An account from the frontlines of the NHS
As Emergency Department doctors, we were always going to be on the frontline. In spring 2020, we were taken to one side and it was suggested we might have to say goodbye to our relatives for the foreseeable future. Few realise the fear generated in hospitals in 2020. As Emergency Department consultants we were put on 24/7 emergency shift rotas, and provided with vacant hotel rooms to live away from our families for their protection. Many of our colleagues left us to it and, soon after, patients arrived showing us signs that had been put up on their GP’s door saying “closed due to the pandemic.”
Spring 2020 saw a combination of assessing and treating sick patients who had unusual and characteristic presentations of covid in an otherwise quiet Emergency Department. The less-sick patients queued in their cars for assessment in the rapidly delivered ‘covid-pod’. Huge hospital covid signage was hastily erected. Doctors were redeployed to work in the Emergency Department from other specialties that were literally cancelled or scaled back hugely. I had one come to me at midnight asking why there were twice as many doctors in the place as patients; that he was bored and hadn’t seen a patient for three hours. Pre-lockdowns we were seeing over 300 patients each day. During the lockdown madness this dropped to less than 100 on some days. Many patients were petrified at the idea of coming to hospital. Others were instructed to stay away from the hospital unless extremely ill. This went on for months. Then the patients gradually came back, some with essentially no other access to healthcare. The department has not been quiet for some time now.
For many years now, my department (as with others throughout the UK) has been used as an overflow ward when beds cannot be found in the main hospital. Currently this is happening to an extent I have never previously experienced. A shortage of beds has been an issue for at least two of the three decades I have practised Emergency Medicine. It gets worse every year. The causes are multifactorial, but can be related to reduced numbers of beds or staff, decreasing access to community care, increasing waits for specialist referral and an elderly population whose primary (sometimes only) source of medical care is an Emergency Department. There is a major problem at the community discharge interface with patients waiting on packages of care, step-down wards, community beds and Nursing Homes. This exacerbates the bed cuts over the years and the centralisation of specialist services. I have heard of a hospital where one man will likely see his third Christmas as an inpatient. Patients are staying longer, and a lot are dying in hospital. These problems have just been exacerbated by ‘Covid Rules’ … segregating the ‘Covid exposed’ from the ‘Covid recovered’ from the ‘Covid test positive’ from the ‘Covid test negative’ patients.
Emergency Department clinicians battle this with increasing frustration as the corollary is people essentially living in the department. Our department is back to seeing over 300 new patients per day and on one day last week we had over seventy patients living here awaiting hospital bed placement. . Deaths in the department are increasing because sick people are remaining in the department for increasing lengths of time. The hardest bit is those needing end of life palliative care that get it delivered in the mayhem of an Emergency Department. It is very distressing for patients, staff and relatives.
Emergency Departments operate as an Outpatient interface between Hospital and Community. In the UK, about the turn of the century (2000), most Acute Hospitals changed their admission arrangements from a GP referring to a Specialty bed to a ‘Single Portal of Entry’ arrangement. It was shrouded in the ‘safe and effective’ argument, but was a disaster on many levels. GPs no longer decided on admission; they decided on sending to the Emergency Department to decide on admission. The Emergency Departments were pulverised with a ‘4 hour target’ for admission (under Blair’s Reforming Emergency Care). The media blamed Emergency Departments for ‘failing’ to meet the 4 hour target when, in effect, they were looking after the patients needing beds as well as serving emergencies.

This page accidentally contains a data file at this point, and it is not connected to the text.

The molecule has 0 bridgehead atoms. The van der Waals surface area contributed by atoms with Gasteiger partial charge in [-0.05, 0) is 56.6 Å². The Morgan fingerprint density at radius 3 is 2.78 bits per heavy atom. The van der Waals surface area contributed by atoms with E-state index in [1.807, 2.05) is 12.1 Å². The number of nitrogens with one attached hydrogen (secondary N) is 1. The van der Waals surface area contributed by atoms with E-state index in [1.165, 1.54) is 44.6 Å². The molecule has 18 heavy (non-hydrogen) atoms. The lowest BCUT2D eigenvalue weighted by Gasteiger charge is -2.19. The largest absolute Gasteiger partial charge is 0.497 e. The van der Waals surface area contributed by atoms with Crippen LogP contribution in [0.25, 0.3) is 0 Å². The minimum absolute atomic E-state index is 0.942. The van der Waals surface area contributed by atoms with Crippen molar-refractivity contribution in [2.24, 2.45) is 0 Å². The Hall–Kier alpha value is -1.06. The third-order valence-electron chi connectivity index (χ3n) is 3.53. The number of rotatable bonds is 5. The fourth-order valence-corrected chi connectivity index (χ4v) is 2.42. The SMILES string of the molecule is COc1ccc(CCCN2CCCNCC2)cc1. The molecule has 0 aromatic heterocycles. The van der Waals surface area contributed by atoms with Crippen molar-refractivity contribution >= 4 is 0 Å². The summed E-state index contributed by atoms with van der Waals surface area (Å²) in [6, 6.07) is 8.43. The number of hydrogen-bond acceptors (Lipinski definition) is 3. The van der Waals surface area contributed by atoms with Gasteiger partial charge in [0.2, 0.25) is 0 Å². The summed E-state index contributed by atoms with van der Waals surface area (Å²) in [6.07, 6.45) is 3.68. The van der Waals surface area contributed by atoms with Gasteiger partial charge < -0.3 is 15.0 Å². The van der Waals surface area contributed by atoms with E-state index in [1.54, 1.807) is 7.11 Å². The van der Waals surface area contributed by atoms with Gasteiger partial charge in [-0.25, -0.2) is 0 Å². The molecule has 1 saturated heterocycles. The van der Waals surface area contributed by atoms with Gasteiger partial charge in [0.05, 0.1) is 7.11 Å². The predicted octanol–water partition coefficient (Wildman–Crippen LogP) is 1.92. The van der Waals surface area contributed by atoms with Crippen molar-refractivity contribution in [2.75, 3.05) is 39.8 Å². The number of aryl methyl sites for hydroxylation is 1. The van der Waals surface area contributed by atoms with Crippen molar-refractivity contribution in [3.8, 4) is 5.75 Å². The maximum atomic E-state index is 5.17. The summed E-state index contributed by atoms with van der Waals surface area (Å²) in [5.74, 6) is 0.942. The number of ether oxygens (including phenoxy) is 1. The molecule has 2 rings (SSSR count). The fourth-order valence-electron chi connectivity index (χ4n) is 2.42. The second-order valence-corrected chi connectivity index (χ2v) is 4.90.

The true work is that of unscheduled care – people sourcing help in an emergency. The greater work now is ‘processing’ admissions for in-patient specialties that don’t have beds for them. The Emergency Department is then expected to look after them providing ward-level care (and sometimes intensive care) in corridors and rooms until a bed is available, or they have been discharged (or left for heaven) from their Emergency Department trolley. (We have beds with hospital specialist mattresses for pressure sores in our corridors because of the long stays).
So, to say the numbers of admissions to Emergency Departments are lower than they were in the summer, gives no picture of the real congestion in Emergency Departments. You need to look at the number of patients waiting for beds. We are used to winter pressures with peaks and troughs. Last year we averaged 25 waiting in the department at a time (for at least a day) with no summer let-up. This year, for the same period, it is 45, with the worst summer ever. Emergency attendances are down. Admitted patients living in the department for days are up (more than doubled).
That aside, we have robust Triage systems (stretched to the limit) where conditions that must be treated promptly are picked up within a target of 15 minutes of arrival (heart attacks, strokes, sepsis, haemorrhage etc.). The system is not perfect, but essentially these patients are identified as Time Dependent Conditions and brought to the Resuscitation Room for immediate assessment. Some are flagged by the Ambulance Service as ‘Stand-by’ calls and sometimes paramedics take patients directly to where, for example, they can have urgent Cardiology treatment to minimise damage from a heart attack. On the other hand I am well aware of the recent problems with extensive delays in ambulance response times for some patients and occasions where the prioritisation has gone wrong.